about the conference

University Students and Politics. Student political activism in the 19c and 20c Europe
International conference at the University of Gdansk (Poland): November 17–19, 2016.

The beginning of the nineteenth century marks a true turning point, a scientific revolution in the area of higher education in Europe. The Universities, already ridden by crises, were shaken by the new ideas of humanity, a new society, born during the French Revolution and the Napoleonic era that followed. It was then that the outdated, corporate organization of the European models of higher learning, deeply rooted in the Middle Ages was eventually rejected. Two contesting models emerged. The first, Napoleonic, focused on students obtaining practical knowledge  and the schools being dependent on the state authorities. The second, Humboldt’s, was based on the idea of students searching for the true knowledge and conducting research with a full autonomy of the academic unit. As a result, a modern university model was born which encompassed both the ideas of a science and research as well as technical skills. Since then the schools of higher learning were supposed to serve a double purpose: reservoir of knowledge and a space to expand it via research, as well as a place for the students to socialize, shape their characters and decide their future careers.

Although Karl Wilhelm von Humboldt assumed that modern universities would enjoy true academic autonomy and remain properly distanced politics the reality of the age was quite different from his vision. Even if state authorities refrained from interference, and the academic teachers did not take active part in the political life of the era, the students were almost impossible to be tamed and kept out of politics. Therefore, in the beginning of the nineteenth century the words: “students” and “youth” were coupled with “rebellion”. Such association did not lose its relevance in the century that followed. Symbolically, the stabbing of the German writer August von Kotzebue by a theology student (Karl Ludwig Sand) in 1819 opened the era of student involvement in politics. The state efforts to limit student radicalism by imposing censorship and tightening control did not bring the expected results. Student engagement grew stronger and more intense. It is safe to say, that students played a significant role in all major European revolutions of the nineteenth and twentieth centuries. Concurrently, the Universities became sources of progress, spaces in which new ideas, thoughts, and criticism of the existing social and political order were born.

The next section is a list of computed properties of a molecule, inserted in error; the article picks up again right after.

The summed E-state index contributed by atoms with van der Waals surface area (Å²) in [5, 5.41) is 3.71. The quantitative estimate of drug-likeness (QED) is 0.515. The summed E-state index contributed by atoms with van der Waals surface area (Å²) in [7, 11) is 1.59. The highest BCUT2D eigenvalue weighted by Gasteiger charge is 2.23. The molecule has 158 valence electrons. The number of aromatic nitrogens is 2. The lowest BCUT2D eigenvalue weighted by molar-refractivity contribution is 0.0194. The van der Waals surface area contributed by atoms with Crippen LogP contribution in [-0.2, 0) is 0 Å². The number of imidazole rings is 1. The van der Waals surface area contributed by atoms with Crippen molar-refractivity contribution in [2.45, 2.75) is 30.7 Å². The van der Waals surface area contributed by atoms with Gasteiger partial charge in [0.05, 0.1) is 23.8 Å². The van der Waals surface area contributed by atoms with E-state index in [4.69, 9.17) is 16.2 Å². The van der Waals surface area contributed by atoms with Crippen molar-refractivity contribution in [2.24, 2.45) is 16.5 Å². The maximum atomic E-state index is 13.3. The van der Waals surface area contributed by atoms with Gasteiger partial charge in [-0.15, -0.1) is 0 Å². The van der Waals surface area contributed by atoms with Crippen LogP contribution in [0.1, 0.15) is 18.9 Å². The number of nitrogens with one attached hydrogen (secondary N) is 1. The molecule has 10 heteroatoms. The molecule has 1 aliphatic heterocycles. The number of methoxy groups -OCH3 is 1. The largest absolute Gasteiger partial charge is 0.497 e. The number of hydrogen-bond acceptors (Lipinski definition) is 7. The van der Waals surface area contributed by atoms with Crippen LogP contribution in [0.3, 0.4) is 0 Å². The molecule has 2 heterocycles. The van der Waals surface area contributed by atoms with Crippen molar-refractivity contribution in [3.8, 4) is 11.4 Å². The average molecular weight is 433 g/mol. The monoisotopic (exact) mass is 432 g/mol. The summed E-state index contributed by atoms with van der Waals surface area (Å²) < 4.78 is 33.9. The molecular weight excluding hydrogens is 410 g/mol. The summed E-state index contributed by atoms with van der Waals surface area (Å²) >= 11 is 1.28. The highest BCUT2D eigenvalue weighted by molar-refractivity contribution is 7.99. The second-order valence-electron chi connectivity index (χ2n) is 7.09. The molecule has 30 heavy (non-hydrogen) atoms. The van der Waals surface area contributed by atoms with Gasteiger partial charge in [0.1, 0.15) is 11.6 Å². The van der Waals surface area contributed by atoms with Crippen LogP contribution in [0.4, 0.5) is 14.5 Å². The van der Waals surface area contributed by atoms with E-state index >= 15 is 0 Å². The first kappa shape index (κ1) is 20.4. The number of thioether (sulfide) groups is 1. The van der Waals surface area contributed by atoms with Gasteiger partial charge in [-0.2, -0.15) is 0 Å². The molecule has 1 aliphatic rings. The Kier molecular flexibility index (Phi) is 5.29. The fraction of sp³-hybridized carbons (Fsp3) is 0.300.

The planned conference should be useful in finding answers to the following questions: Was the time spent at the university crucial for the formation of the political views of the students? What were the responses by the university authorities to the student political involvement? What were the forms of the student political engagement? Were they legal, or covert? The Conference organizers decided to skip the matters related  to students’ daily routines, education processes and narrow the focus of scholarly attention to the non-scientific activities of the academic youth.

We encourage experienced researchers from both Poland and abroad to accept our invitation for discussions that shall revolve around the following themes (both on individual and collective levels):

  • Political student organizations – origins, activities, significance;
  • Students as members of the parties and political organizations – their status, role, activities;
  • Methods to counteract/support student political engagement by the state and school authorities – the law as a stimulator of expected student behavior;

 

  • Academic teachers and student political engagement – academics’ influence on the minds and hearts of the youth;
  • The role of student engagement in socio-political change – students’ role of inspiring and initiating changes/reactive support and partaking in existing programs and projects;
  • Students during military conflicts – wars, revolutions, assassinations;
  • Challenges of the era – students versus ideology (religion, nationalism, equality in civil and human rights, discrimination, etc.)

LANGUAGES: Polish, English, German, Russian.

PUBLICATION: All papers submitted for publication will be subject to review. Only positively evaluated papers will be published.

 

 

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